Colon health is increasingly entering the mainstream thought process. Most everyone knows about the urban legend that asserted John Wayne – the John Wayne of fame and fortune who was the quintessential American tough man, hero, and as true blue as the meat he consumed was red – upon his death had an intestine packed tight with over 40 pounds of compressed fecal matter, blamed in part on his diet. For the record, this story about Mr. Wayne is a complete and utter fabrication; first of all, since he died from natural causes an autopsy was never performed and thus no quantity of feces was removed and weighed while secondly, in the interest of complete disclosure, the vile rumor that began circulating about Mr. Wayne’s colon health was in part spawned by his death of stomach cancer which may have been a resurgence of the lung cancer which went into remission earlier on in his life.
Yet for a number of years this urban legend was utilized by scrupulous purveyors of colon cleansers to scare customers into buying their regimens. Considering the fact that many of these supplements cost about $49.99 or more a bottle, and remembering that many manufacturers suggest the purchase of at least two but preferably more of their bottles of supplements to do a complete cleanse, it is not surprising that those who find themselves disillusioned by the fictitious claims to have been taken to the cleaners. Granted, it is easy to simply do away the whole colon cleansing idea as a little more than a fad procedure aimed at those with the coinage to support their latest health craze, but this would be akin to throwing out the baby with the bathwater.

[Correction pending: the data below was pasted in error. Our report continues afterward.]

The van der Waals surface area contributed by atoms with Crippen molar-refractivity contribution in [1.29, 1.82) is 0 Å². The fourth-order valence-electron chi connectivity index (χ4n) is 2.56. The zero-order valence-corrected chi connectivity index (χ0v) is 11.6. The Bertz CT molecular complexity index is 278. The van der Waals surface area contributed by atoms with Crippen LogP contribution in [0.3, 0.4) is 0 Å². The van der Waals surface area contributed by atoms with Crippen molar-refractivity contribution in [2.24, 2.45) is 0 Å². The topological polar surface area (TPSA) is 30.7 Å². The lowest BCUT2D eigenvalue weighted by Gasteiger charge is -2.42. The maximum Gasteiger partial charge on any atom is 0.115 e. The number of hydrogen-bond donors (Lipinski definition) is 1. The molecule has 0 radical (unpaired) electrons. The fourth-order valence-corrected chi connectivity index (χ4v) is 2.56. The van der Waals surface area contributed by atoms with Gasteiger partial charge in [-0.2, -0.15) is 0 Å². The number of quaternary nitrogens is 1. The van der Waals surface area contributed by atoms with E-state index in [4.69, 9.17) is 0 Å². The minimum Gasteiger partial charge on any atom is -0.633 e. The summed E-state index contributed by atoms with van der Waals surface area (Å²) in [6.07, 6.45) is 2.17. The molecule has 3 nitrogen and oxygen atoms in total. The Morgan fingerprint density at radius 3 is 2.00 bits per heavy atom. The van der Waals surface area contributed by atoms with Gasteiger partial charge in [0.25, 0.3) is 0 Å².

Colon health is an important factor in any person’s overall wellbeing, and considering the fact that most Americans eat a diet that is dismal and by and large unhealthy, it will be wise to take whatever steps are available to ensure the health of the colon and gastrointestinal tract by other means, if necessary. At the same time, you do not want to fall for fictitious health claims, overblown data, and downright untrue assertions that are geared to scaring you into buying supplements. Add to this the high cost of the supplements, and this advice makes sense.
Yet did you know that it is not just the occasional dishonest seller of the colon cleanses who is taking you to the cleaners but also many of the manufacturers? It is questionable who is more at fault, but if you consider that a colon cleanse, marketed as such, which contains mainly psyllium husks and a few herbs in addition will sell for about $50 while a psyllium husk supplement by itself will sell for about $5, it quickly becomes obvious that as a discerning consumer you need to do your homework well! Since quite a few of the herbs associated with psyllium husk cleansers have very little effect other than to prevent cramping or promoting overall wellbeing, you could conceivably do a colon cleanse with just the inexpensive psyllium husks, vitamin and mineral supplements, and a generous intake of water. Discuss your plans with your physician and you will find that a healthy colon cleanse without an outrageous price tag is actually quite achievable.